Archive for September 24th, 2011

September 24, 2011

I am completely half afraid to think.

I mentioned a couple of months ago that I read or reread much of Flann O’Brien’s work this year – as is obvious I’ve been hopelessly behind when it comes to actually writing about what I’ve read. But the first thing I reread was also the first book by him I’d ever read: The Third Policeman.

The story- at the beginning of the book our nameless narrator gets into a creepy, hostile, co-dependent relationship with a man named John Diveney. He allows Diveney to convince him to conspire to kill a rich man and steal his wealth. But only much later does Diveney to reveal (or so the narrator thinks) the location of the loot- in the house of the man they’d killed. When our narrator goes to collect it, strange things begin to happen. He encounters the ghost of his victim, develops a conscience (called “Joe” for convenience) and is led in mysterious ways to a police station where everyone is obsessed with bicycles. A series of strange events follows.

The narrator is also a scholar of the works of the (fictional) scientist/philosopher de Selby. The book is full of references and footnotes about de Selby’s crackpot theories – for example that nighttime is the result of accumulated black air from volcanic pollution, or that sleep does not exist – instead we go through a series of fits caused by said black air. Other theories of de Selby concern his conviction that by reflecting oneself in a series of mirrors it is possible to see one’s own childhood self, and his insistence that he had mastered time travel.

This benign property of his prose is not, one hopes, to be attributed to the reason noticed by the eccentric du Garbandier, who said ‘the beauty of reading a page of de Selby is that it leads one inescapably to the happy conviction that one is not, of all nincompoops, the greatest’.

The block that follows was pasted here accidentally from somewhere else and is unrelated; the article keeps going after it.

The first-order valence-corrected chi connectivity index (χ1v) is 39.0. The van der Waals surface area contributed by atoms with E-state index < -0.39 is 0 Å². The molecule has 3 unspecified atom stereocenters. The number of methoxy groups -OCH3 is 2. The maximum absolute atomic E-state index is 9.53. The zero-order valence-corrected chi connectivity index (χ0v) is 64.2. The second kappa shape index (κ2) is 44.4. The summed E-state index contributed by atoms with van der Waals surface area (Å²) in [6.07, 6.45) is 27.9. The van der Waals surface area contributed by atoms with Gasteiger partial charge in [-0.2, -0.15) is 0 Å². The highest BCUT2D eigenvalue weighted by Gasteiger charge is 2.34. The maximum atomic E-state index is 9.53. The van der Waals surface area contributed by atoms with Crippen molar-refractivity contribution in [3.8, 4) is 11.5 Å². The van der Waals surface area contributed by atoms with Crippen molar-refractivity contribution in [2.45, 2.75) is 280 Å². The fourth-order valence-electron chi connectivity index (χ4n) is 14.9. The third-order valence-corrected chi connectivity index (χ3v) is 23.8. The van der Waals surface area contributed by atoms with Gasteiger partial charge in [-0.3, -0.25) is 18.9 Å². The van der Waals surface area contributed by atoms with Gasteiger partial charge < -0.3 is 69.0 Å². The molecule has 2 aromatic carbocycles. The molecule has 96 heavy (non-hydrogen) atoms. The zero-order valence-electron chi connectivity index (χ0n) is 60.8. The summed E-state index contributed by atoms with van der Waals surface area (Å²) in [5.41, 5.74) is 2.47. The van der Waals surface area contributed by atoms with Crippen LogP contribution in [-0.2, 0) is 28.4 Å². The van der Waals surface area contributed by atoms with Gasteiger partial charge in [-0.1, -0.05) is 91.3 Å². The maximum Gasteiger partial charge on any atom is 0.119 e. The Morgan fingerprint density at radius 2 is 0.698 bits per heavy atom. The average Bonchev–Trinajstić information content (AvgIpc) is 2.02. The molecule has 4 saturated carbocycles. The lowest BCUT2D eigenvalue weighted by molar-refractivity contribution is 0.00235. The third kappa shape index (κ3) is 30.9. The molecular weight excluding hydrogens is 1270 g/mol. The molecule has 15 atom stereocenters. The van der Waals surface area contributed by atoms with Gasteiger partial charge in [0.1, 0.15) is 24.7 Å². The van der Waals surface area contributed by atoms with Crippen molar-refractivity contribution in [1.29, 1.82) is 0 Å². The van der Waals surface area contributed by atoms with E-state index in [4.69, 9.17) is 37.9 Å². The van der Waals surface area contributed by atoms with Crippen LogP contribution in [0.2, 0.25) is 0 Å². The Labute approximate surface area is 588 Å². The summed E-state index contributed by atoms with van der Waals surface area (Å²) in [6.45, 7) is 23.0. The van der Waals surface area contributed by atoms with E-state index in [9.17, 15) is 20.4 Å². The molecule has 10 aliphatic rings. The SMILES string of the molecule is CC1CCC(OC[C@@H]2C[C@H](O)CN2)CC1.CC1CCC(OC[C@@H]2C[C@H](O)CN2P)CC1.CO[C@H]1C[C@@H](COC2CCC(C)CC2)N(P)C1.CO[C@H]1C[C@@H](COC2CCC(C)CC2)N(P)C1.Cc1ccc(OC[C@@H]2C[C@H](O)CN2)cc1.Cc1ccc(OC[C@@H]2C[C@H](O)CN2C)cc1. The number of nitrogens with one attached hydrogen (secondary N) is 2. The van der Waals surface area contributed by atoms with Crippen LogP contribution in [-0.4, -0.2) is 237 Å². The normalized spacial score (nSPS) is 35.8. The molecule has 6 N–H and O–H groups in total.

The de Selby sections are the best, the most absurd, and the funniest in the book. And though de Selby has no real relevance to the plot (in this book nothing does, so it hardly matters) his interpretations of science and philosophy work well within the logic of the world the narrator enters. This is, after all, a world in which a policeman spends his time making a series of otherwise identical boxes that fit into each other, even now that the more recent boxes are so small as to be invisible. A world in which the movement of atoms means that people who ride their bicycles too frequently become, in time, part-bicycle themselves.

The gross and net result of it is that people who spent most of their natural lives riding iron bicycles over the rocky roadsteads of this parish get their personalities mixed up with the personalities of their bicycle as a result of the interchanging of the atoms of each of them and you would be surprised at the number of people in these parts who are nearly half people and half bicycles…when a man lets things go so far that he is more than half a bicycle, you will not see him so much because he spends a lot of his time leaning with one elbow on walls or standing propped by one foot at kerbstones.

This leads to all sorts of complications. When such a man dies, do you bury his human form or his bicycle? What degree of perversion is inherent in riding someone else’s bicycle (or fooling them into riding your own)? And since shunning the bicycle and walking means turning to clay, what is the safest method of transport?

All these very serious issues are discussed in some of the most elaborate, high-flown dialogue you could hope to encounter. It’s glorious – particularly when (this made my second encounter with the book even more joyous than the first) you’re hearing it all in Irish accents.

The end of The Third Policeman explains away the silly science logic of the previous pages with an equivalent of an “it was all a dream!” ending that has ruined so many other books. It doesn’t spoil this (though I remember being disappointed by it when I read it some years ago). I’m not sure why this is, but I think it may be because a book can’t betray its own internal logic when it has none. Or something. Or maybe the rest of it is so incredible that nothing could spoil it? Either way it’s magnificent.

September 24, 2011

Shailaja Bajpai, Three Parts Desire

In last week’s TSG. I’m rarely this entirely negative about a book but I didn’t get along with this one at all. On the paper’s website here, or slightly edited below: